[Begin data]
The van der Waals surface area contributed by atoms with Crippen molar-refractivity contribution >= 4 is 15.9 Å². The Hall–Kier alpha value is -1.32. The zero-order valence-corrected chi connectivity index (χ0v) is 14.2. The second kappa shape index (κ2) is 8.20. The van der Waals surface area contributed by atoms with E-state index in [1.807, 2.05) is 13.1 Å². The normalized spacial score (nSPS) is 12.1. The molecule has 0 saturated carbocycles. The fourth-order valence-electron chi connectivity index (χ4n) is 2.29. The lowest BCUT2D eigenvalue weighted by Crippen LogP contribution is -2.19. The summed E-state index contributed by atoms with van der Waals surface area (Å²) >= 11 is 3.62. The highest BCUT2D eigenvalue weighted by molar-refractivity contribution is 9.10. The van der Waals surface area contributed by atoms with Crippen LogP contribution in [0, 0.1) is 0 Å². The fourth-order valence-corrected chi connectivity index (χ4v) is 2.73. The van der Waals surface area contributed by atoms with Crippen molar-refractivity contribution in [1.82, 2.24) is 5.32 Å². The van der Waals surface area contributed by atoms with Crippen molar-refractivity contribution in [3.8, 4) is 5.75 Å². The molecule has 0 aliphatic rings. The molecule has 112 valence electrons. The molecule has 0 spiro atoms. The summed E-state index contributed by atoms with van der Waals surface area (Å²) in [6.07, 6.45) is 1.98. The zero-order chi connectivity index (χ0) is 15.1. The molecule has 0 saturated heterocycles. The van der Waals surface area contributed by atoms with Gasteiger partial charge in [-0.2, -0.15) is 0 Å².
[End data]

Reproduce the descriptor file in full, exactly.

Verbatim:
The van der Waals surface area contributed by atoms with Crippen molar-refractivity contribution >= 4 is 15.9 Å². The Hall–Kier alpha value is -1.32. The zero-order valence-corrected chi connectivity index (χ0v) is 14.2. The second kappa shape index (κ2) is 8.20. The van der Waals surface area contributed by atoms with E-state index in [1.807, 2.05) is 13.1 Å². The normalized spacial score (nSPS) is 12.1. The molecule has 0 saturated carbocycles. The fourth-order valence-electron chi connectivity index (χ4n) is 2.29. The lowest BCUT2D eigenvalue weighted by Crippen LogP contribution is -2.19. The summed E-state index contributed by atoms with van der Waals surface area (Å²) >= 11 is 3.62. The highest BCUT2D eigenvalue weighted by molar-refractivity contribution is 9.10. The van der Waals surface area contributed by atoms with Crippen LogP contribution in [0, 0.1) is 0 Å². The fourth-order valence-corrected chi connectivity index (χ4v) is 2.73. The van der Waals surface area contributed by atoms with Crippen molar-refractivity contribution in [1.82, 2.24) is 5.32 Å². The van der Waals surface area contributed by atoms with Crippen molar-refractivity contribution in [3.8, 4) is 5.75 Å². The molecule has 0 aliphatic rings. The molecule has 112 valence electrons. The molecule has 0 spiro atoms. The summed E-state index contributed by atoms with van der Waals surface area (Å²) in [6.07, 6.45) is 1.98. The zero-order chi connectivity index (χ0) is 15.1. The molecule has 0 saturated heterocycles. The van der Waals surface area contributed by atoms with Gasteiger partial charge in [-0.2, -0.15) is 0 Å².